The now-former judge had most notably come under fire for asking a domestic violence victim whether she had tried to close her legs to prevent a rape
The New Jersey Supreme Court has called for the removal of Judge John Russo Jr. from the bench for a number of misconduct incidents—in particular, making inappropriate comments towards a domestic violence victim during a 2016 hearing.
During the proceeding, which took place in Russo’s Ocean County courtroom, he had asked a woman seeking a restraining order whether she had “tried to ‘[b]lock [her] body parts,’ ‘[c]lose [her] legs,’ ‘[c]all the police’ or ‘leave’ ” to prevent an alleged rape.
The Advisory Committee on Judicial Conduct (ACJC) said that the line of questioning was “wholly unwarranted, discourteous and inappropriate.” The court stated its agreement in an opinion written by Chief Justice Stuart Rabner, which called Russo’s questions “coarse” and irrelevant.
“Sexual assault turns on the alleged aggressor’s use of physical force, not the victim’s state of mind or resistance. The questions also shamed the alleged victim by intolerably suggesting she was to blame,” Rabner wrote. “No witness, alleged victim or litigant should be treated that way in a court of law.”
In July 2019, Russo defended his actions during a Supreme Court disciplinary hearing by saying he was trying to “get [the woman] re-engaged in the hearing” during her cross-examination, referring to her as a “demoralised” witness. However, following the hearing, he had also made problematic comments on the matter to court staff and his law clerk.
“He asked if they had ‘hear[d] the sex stuff’ and said, ‘You think it’s all fun and games out here.’ [Russo] also said, ‘I am the master of on the record being able to talk about sex acts with a straight face’,” Rabner wrote. “Judges set the tone for a courtroom. Especially when it comes to sensitive matters like domestic violence and sexual assault, that tone must be dignified, solemn, and respectful, not demeaning or sophomoric.”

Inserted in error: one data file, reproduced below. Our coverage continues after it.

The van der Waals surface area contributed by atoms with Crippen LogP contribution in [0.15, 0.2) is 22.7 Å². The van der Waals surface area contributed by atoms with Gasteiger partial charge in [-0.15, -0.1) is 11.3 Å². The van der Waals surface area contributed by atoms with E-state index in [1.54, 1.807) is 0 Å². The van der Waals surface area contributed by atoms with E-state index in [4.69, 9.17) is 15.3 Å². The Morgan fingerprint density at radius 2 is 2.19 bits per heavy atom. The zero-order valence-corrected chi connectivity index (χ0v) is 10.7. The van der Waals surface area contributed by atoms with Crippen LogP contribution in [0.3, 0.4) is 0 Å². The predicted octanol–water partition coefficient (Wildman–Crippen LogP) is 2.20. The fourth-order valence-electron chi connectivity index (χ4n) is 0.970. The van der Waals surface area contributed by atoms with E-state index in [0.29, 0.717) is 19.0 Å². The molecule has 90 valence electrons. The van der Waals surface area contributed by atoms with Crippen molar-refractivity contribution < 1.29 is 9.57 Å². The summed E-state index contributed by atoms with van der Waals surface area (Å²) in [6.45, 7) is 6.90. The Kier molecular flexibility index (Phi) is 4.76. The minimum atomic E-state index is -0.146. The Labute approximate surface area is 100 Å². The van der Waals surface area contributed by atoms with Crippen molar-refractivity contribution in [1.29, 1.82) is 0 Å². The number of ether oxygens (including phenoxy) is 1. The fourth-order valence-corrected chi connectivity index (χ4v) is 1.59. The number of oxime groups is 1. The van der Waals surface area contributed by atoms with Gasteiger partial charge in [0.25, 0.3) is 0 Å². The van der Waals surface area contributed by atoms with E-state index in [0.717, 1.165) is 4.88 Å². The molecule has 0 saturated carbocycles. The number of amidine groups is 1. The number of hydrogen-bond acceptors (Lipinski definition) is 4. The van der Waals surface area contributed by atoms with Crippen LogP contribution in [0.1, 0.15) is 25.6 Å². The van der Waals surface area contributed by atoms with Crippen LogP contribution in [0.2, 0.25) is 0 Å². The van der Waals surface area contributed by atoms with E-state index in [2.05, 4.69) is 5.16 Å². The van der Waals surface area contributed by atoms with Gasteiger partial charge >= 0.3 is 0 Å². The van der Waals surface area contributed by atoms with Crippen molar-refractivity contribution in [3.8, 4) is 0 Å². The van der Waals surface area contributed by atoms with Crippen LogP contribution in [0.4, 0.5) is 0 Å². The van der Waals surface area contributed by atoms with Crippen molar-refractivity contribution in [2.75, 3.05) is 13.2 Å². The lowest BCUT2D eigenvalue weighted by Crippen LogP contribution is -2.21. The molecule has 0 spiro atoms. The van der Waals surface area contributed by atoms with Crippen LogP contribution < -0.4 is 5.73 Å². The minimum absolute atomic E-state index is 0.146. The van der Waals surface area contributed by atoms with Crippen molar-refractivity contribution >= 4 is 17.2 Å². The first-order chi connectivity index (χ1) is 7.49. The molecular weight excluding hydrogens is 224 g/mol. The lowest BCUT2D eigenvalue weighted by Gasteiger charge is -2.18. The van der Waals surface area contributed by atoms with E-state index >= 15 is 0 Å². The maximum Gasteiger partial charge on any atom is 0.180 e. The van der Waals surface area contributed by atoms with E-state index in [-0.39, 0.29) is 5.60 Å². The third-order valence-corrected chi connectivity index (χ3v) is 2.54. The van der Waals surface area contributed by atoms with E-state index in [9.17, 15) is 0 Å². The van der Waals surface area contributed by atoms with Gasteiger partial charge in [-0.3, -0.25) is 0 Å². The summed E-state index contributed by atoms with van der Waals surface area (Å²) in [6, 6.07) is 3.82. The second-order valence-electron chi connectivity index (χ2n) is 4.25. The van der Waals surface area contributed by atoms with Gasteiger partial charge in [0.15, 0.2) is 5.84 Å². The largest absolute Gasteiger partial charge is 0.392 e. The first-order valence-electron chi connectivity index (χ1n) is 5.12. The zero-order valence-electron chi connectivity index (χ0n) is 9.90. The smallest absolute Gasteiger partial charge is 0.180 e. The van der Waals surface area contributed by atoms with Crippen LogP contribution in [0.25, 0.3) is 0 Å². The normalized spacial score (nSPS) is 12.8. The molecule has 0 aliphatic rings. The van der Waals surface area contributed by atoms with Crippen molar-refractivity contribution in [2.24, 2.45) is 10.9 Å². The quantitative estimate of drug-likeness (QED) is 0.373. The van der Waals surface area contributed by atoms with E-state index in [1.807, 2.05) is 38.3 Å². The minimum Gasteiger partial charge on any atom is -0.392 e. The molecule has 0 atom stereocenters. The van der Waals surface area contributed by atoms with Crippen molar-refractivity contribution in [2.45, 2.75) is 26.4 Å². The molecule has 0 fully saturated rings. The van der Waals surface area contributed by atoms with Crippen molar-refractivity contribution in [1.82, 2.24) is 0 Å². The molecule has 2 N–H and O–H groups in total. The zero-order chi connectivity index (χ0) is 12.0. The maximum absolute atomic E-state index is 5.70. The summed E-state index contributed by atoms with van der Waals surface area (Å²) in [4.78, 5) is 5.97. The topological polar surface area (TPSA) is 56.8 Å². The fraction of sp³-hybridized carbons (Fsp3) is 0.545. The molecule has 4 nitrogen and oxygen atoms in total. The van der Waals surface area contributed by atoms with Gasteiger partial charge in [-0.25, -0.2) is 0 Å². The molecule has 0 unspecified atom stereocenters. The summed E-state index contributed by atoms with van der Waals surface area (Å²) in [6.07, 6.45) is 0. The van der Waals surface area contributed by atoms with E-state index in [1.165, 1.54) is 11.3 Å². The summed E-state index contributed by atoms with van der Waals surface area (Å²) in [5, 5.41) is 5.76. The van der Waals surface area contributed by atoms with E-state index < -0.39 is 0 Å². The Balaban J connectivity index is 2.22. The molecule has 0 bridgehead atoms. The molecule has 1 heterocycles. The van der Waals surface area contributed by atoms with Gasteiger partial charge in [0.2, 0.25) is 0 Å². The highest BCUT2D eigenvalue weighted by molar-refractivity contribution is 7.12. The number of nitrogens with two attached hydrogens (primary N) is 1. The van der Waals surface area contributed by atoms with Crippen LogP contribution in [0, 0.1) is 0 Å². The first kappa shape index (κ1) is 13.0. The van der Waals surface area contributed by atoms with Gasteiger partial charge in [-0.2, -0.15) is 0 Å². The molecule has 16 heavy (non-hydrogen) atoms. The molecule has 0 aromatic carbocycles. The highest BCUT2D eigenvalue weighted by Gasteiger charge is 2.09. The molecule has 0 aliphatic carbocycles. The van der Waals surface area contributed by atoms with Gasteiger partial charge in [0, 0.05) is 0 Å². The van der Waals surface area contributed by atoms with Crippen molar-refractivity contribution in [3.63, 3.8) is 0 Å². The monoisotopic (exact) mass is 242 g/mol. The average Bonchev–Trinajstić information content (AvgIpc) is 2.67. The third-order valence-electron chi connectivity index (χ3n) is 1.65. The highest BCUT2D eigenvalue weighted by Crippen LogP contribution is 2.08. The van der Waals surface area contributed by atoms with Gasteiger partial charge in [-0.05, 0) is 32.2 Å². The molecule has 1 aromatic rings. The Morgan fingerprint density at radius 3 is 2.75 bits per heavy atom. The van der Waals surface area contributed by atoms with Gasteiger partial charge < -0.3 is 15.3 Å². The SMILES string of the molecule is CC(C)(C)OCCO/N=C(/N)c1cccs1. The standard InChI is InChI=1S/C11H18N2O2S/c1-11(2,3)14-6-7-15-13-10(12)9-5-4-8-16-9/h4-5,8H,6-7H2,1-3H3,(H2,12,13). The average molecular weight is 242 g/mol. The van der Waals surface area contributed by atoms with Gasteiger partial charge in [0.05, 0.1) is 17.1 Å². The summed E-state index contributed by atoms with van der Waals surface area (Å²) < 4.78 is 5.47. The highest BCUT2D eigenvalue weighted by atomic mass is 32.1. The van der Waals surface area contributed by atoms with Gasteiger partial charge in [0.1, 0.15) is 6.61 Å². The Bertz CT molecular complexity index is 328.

Russo claimed that his comments were intended to guide his law clerk on “the complexity of domestic violence cases.” However, the court said that the exchange “was not an instructive lesson of any sort.”
Russo had violated the Code of Judicial Conduct on three other occasions. His impartiality in a 2015 proceeding, where he presided over a child support arrearage matter involving a defendant he had known since high school, was called into question after he slashed the amount to be paid from $10,000 to $300 based “solely on uncorroborated financial information supplied by the defendant,” the court said. In 2016, Russo threatened a female defendant in a paternity case when she expressed fear at disclosing her address over the phone during a hearing—an act that the court said “reflected poorly on his temperament.” In 2017, Russo bypassed appropriate procedure by requesting the family division manager working in his courtroom to try and reschedule a hearing in a personal guardianship case involving his ex-wife and child that was taking place in another county.
“Viewed together, [Russo’s] multiple acts of misconduct have lasting consequences. His pattern of misconduct and unethical behaviour not only undermined the integrity of different court proceedings but also impaired his integrity and the judiciary’s,” the court said. “His overall behaviour reflects a lack of probity and fitness to serve as a judge. And his conduct breached the public’s trust.”
The court reached its unanimous decision last Tuesday.